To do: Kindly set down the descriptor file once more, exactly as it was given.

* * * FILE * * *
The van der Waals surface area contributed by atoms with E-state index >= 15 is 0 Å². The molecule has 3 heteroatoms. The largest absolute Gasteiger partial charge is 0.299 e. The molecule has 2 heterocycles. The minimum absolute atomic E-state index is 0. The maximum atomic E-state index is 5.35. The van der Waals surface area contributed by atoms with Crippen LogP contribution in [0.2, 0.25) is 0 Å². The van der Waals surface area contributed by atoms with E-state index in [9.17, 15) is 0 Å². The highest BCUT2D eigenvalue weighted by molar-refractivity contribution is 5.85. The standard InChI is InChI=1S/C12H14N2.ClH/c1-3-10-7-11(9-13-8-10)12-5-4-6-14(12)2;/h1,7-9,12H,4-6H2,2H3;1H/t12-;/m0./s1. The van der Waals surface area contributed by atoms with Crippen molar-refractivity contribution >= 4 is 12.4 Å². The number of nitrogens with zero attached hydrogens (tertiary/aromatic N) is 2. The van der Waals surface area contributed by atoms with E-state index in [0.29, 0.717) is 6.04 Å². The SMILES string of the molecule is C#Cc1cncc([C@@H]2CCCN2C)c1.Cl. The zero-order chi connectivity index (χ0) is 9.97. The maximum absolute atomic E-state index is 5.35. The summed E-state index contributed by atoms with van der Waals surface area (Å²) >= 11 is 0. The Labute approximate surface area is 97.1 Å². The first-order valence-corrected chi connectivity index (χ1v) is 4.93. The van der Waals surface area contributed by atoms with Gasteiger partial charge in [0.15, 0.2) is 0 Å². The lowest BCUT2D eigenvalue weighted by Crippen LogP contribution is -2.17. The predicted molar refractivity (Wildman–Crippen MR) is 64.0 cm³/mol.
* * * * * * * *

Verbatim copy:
The van der Waals surface area contributed by atoms with E-state index >= 15 is 0 Å². The molecule has 3 heteroatoms. The largest absolute Gasteiger partial charge is 0.299 e. The molecule has 2 heterocycles. The minimum absolute atomic E-state index is 0. The maximum atomic E-state index is 5.35. The van der Waals surface area contributed by atoms with Crippen LogP contribution in [0.2, 0.25) is 0 Å². The van der Waals surface area contributed by atoms with E-state index in [9.17, 15) is 0 Å². The highest BCUT2D eigenvalue weighted by molar-refractivity contribution is 5.85. The standard InChI is InChI=1S/C12H14N2.ClH/c1-3-10-7-11(9-13-8-10)12-5-4-6-14(12)2;/h1,7-9,12H,4-6H2,2H3;1H/t12-;/m0./s1. The van der Waals surface area contributed by atoms with Crippen molar-refractivity contribution >= 4 is 12.4 Å². The number of nitrogens with zero attached hydrogens (tertiary/aromatic N) is 2. The van der Waals surface area contributed by atoms with E-state index in [0.29, 0.717) is 6.04 Å². The SMILES string of the molecule is C#Cc1cncc([C@@H]2CCCN2C)c1.Cl. The zero-order chi connectivity index (χ0) is 9.97. The maximum absolute atomic E-state index is 5.35. The summed E-state index contributed by atoms with van der Waals surface area (Å²) >= 11 is 0. The Labute approximate surface area is 97.1 Å². The first-order valence-corrected chi connectivity index (χ1v) is 4.93. The van der Waals surface area contributed by atoms with Gasteiger partial charge in [0.15, 0.2) is 0 Å². The lowest BCUT2D eigenvalue weighted by Crippen LogP contribution is -2.17. The predicted molar refractivity (Wildman–Crippen MR) is 64.0 cm³/mol.